Hip and knee osteoarthritis in the older athlete repaired with stem cells

Stem cells represents a new and exciting non-surgical option for the repair of osteoarthritic cartilage changes and relieve symptoms of stiffness, pain, disability, and inability to run or even walk.

Doctors at the Steadman Philippon Research Institute in Colorado reported in their research published in the journal Sports Medicine, on the rising popularity of PRP and stem cell injections for osteoarthritis in the aging athlete.

Growth factors, platelet-rich plasma (PRP), concentrated bone marrow aspirate, and other stem cell therapies intended to treat inflammatory or degenerative conditions have spawned much interest in recent years. Previous studies have shown that the application of concentrated growth factors and autologous stem cells may stimulate healing in tissues that have a limited ability for self-regeneration. While the use of stem cell therapy to treat knee osteoarthritis is still in early development, preliminary results appear promising. Mesenchymal stem cells from bone marrow and adipose tissues are capable of differentiation into chondrocytes and can be injected into the knee joint along with platelets and growth factors after concentrating.3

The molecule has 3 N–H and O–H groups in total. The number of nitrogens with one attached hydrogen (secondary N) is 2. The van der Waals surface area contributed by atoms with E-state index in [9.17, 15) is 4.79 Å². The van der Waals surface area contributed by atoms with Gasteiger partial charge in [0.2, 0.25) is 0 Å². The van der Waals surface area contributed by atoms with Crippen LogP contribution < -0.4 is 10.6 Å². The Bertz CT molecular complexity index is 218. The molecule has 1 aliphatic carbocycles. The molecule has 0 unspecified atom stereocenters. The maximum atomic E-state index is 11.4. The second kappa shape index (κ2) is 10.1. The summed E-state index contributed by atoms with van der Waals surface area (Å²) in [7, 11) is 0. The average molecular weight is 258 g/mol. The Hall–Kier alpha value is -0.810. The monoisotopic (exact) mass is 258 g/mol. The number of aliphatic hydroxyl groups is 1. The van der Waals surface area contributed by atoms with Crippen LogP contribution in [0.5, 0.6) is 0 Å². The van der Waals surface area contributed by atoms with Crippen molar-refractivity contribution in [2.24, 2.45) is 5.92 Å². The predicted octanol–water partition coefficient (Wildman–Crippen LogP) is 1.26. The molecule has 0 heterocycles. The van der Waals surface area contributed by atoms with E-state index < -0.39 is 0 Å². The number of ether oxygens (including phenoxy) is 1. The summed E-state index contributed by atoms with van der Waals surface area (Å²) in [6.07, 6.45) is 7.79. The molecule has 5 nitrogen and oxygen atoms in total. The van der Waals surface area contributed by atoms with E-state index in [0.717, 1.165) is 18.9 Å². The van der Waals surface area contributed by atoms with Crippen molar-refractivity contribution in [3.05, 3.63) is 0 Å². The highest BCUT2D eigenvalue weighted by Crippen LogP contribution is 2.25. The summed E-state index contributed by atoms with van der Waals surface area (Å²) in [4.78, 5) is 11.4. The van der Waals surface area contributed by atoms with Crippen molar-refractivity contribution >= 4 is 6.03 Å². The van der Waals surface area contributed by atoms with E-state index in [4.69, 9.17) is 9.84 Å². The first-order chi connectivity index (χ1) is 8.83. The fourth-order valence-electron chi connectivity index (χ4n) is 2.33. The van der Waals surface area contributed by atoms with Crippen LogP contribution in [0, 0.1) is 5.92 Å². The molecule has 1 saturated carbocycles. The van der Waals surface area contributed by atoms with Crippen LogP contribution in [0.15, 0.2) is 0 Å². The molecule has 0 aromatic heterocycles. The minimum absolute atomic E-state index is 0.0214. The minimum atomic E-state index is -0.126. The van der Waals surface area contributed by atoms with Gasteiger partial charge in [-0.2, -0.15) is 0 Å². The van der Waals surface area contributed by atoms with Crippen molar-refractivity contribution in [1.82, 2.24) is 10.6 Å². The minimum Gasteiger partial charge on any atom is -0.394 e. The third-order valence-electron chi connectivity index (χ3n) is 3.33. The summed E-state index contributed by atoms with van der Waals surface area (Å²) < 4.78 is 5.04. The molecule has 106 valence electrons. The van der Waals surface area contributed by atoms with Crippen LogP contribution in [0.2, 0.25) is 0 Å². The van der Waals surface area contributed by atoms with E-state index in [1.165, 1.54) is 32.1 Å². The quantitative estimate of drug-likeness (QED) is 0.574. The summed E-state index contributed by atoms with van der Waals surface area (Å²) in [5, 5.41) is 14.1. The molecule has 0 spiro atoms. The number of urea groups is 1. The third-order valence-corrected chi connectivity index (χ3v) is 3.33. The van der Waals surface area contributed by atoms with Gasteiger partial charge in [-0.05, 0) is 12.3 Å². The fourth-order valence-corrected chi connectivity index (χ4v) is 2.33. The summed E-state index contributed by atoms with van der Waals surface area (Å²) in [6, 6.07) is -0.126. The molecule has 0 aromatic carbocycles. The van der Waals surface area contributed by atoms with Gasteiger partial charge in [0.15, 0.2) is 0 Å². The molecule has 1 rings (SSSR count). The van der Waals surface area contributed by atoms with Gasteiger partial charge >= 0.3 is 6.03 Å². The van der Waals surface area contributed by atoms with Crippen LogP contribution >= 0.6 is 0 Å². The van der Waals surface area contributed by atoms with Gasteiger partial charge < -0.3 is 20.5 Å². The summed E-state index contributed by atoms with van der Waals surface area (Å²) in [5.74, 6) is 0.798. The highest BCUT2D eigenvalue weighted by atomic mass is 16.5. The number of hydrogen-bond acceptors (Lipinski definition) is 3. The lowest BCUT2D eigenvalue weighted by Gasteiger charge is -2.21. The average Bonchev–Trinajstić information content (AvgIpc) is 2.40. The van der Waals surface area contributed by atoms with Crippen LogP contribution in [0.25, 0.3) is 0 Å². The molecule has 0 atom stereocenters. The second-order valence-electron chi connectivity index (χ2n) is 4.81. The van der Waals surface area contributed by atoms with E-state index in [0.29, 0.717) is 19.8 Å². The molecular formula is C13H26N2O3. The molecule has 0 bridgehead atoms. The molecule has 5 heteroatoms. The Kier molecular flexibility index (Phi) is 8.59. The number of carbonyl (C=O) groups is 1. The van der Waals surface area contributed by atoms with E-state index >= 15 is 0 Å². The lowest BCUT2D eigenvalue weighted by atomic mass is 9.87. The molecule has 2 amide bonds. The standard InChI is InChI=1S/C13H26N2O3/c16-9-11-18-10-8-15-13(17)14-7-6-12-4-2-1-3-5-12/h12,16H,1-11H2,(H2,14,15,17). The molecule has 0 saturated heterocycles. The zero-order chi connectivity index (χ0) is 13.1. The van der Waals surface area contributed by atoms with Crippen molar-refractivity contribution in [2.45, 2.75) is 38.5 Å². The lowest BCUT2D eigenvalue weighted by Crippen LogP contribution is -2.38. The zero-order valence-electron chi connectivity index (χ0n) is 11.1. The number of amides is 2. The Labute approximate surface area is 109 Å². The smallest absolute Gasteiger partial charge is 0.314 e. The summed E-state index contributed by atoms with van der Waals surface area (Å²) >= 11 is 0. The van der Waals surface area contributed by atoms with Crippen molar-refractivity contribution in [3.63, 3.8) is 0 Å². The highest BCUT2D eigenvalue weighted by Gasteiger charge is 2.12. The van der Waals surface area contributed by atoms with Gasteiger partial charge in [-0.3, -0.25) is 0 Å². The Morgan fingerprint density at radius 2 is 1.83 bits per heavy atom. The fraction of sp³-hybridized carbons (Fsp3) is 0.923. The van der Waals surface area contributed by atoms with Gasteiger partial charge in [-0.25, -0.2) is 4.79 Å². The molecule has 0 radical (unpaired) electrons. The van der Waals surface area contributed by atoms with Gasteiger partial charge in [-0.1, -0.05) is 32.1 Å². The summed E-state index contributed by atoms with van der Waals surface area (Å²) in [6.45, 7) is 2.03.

“Patients treated with Bone Marrow Prolotherapy (BMP) reported significantly decreased pain and significantly increased function in all areas measured, including gains in activities of daily living, exercise ability, and range of motion, as well as losses in stiffness and crepitus. Furthermore, we propose that BMP treatment has the potential to slow and possibly reverse progression of osteoarthritis in joints by promoting the regeneration of articular cartilage.”4

Prolotherapy, PRP, and stem cells for back pain in master athletes

Prolotherapy can be the treatment of choice for treating low back pain in older athletes, due to spinal instability caused by ligament weakness in the lower back and not due to degenerative disc disease. Please see our article on degenerative disc disease.

Prolotherapy. PRP, and stem cell injections are typically given into the ligaments connecting the vertebra, along with injections into the ligaments of the low back, groin, pelvic complex. This helps to tighten the connections between the pelvis and lumbar spine and assists the muscles in providing stability to the back.

Comprehensive Prolotherapy can make a significant impact in the rehabilitation of the injured older athlete.

You can learn more with these articles on our site:

1 Luria A, Chu CR. Articular Cartilage Changes in Maturing Athletes: New Targets for Joint Rejuvenation. Sports Health. 2014;6(1):18-30. doi:10.1177/1941738113514369.
2. Bailey AJ, Mansell JP. Do subchondral bone changes exacerbate or precede articular cartilage destruction in osteoarthritis of the elderly? Gerontology 1997; 43:296-304.
3. Chahla J, Dean CS, Moatshe G, Pascual-Garrido C, Serra Cruz R, LaPrade RF. Concentrated bone marrow aspirate for the treatment of chondral injuries and osteoarthritis of the knee: a systematic review of outcomes. Orthopaedic journal of sports medicine. 2016 Jan 13;4(1):2325967115625481.
4. Hauser R, Woldin B. Treating Osteoarthritic Joints Using Dextrose Prolotherapy and Direct Bone Marrow Aspirate Injection Therapy. Open Arthritis J. 2014; 7:1-9.